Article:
OKLAHOMA CITY — Fifteen years after Oklahoma voters created an endowed trust for programs that discourage tobacco use and promote healthy lifestyles, a state lawmaker wants to use the fund to finance pay raises for teachers.
State Sen. Bryce Marlatt, R-Woodward, has proposed a constitutional amendment to let Tobacco Settlement Endowment Trust funds be used to boost the salaries of teachers, who have not had a raise since 2008. Oklahoma teachers are among the lowest paid in the nation with an average starting salary of about $31,000.
"If we don't do something very soon, we're going to be so far behind in being able to compete with our neighboring states that we're going to be in dire straits," Marlatt said.
State lawmakers faced a $611 million hole in the state budget for the fiscal year that began July 1 and are likely to face a similar hole next year due to low energy prices and declining state revenue, he said. But with a core fund balance of just under $1 billion, the tobacco endowment has sufficient resources to finance a pay raise for teachers without sacrificing its original goal, Marlatt said.
Marlatt said the tobacco endowment could be used to finance a teacher pay raise for a couple of years until the state's revenue picture improves. A $5,000 annual pay raise for teachers would have a $300 million fiscal impact.
Any diversion of the endowment's funds would have to be approved in a statewide vote of the people. And officials who manage the tobacco endowment's programs said raiding the fund could erode the dramatic impact it has had in reducing smoking in the state to an all-time low.
"We are keeping the promise of the settlement and addressing tobacco use," said Tracey Strader, executive director of the tobacco endowment. "It's our state's leading cause of preventable death."
The trust was created by a constitutional amendment approved by voters in 2000 and receives 75 percent of each year's payments by big tobacco companies to recover tax dollars lost treating smoking-related illnesses for smoking cessation and prevention programs. The Legislature and the Attorney General's Office receive the balance of the funds.
Only investment income is spent on anti-tobacco programs, and this year the trust has a budget of $42 million to fund cancer research and operate programs like the Oklahoma Tobacco Helpline, which has served 275,000 Oklahomans since it was created in 2003 and saves an estimated $18 million each year in direct medical costs from tobacco users who quit.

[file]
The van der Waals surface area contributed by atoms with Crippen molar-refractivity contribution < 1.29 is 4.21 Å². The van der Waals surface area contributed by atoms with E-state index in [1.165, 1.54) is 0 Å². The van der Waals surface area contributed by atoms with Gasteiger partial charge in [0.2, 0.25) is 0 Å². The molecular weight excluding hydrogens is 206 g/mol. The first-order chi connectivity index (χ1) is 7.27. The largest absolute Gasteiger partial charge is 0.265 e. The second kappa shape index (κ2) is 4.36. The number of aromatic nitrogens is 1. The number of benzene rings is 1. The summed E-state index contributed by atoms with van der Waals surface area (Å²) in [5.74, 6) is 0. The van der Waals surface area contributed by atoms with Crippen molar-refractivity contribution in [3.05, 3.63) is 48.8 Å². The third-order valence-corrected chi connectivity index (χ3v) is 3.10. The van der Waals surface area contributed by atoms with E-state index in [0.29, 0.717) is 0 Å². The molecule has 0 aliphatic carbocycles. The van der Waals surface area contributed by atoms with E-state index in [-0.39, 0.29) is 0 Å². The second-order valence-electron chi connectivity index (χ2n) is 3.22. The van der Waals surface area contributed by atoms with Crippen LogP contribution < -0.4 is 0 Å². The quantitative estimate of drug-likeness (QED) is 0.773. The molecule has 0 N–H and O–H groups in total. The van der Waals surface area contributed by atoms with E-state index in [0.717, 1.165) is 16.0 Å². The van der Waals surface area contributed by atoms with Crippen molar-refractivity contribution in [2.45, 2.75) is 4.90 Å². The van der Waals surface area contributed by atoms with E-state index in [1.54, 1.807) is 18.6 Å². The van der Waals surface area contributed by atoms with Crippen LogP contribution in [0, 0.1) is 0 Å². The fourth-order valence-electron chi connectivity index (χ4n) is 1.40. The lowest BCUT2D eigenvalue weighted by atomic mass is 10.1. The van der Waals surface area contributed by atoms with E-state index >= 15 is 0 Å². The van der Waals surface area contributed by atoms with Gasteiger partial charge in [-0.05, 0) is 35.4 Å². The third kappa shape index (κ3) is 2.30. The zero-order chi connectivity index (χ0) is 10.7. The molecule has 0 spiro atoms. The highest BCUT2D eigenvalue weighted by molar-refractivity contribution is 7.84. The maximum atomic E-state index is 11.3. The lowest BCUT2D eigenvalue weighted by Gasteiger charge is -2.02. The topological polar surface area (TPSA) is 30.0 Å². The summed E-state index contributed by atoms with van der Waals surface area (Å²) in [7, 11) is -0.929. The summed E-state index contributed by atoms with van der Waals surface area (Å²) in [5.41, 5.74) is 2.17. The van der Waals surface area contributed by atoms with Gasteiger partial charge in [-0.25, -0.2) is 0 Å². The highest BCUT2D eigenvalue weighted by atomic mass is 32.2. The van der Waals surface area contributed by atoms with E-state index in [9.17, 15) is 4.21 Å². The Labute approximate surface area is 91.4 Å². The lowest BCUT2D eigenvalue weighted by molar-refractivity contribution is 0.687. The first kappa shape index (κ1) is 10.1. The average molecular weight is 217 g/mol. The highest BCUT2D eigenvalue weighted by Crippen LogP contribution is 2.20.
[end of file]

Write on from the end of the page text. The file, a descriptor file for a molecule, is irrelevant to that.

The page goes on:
Programs funded by the tobacco endowment have helped reduce the rate of adult smokers from 28.7 percent in 2001 to 23.3 percent in 2013. Since 2001, the number of cigarette packs sold has declined by 1 billion, and nearly 80 percent of Oklahoma homes are smoke-free.
"Every part of the state benefits from our media campaign," Strader said. But Marlatt questioned the usefulness of some tobacco endowment programs including one that helps high schools pay for competitive rowing programs.
"I don't see how a rowing program is beneficial to tobacco cessation," Marlatt said.
Alicia Priest, president of the Oklahoma Education Association, Oklahoma's largest education employee association, characterized Marlatt's proposal as "a Band-Aid for a problem that is much, much bigger." Lawmakers should not rely on a one-time source of funds to pay for recurring teacher salaries, Priest said.
"We can't pull money from other agencies and trusts to fix education's problems. We have to look at long-term solutions," Priest said.
Former Attorney General Drew Edmondson, who helped negotiate the master settlement with big tobacco companies of behalf of 46 states in 1998, said dipping into the trust to pay for recurring government expenses was neither wise nor prudent.
"It's not fiscally conservative," Edmondson said.
The former attorney general said a series of income tax cuts in recent years supported by the Legislature's Republican majority has contributed to the state's revenue woes. The state's income tax rate is scheduled to drop again in January from 5.25 percent to 5 percent, reducing revenue by $57 million in 2016.
"The Legislature could do a great service to the state by focusing on restoring the tax base rather than looking every year for quick fixes that don't solve the problem," Edmondson said.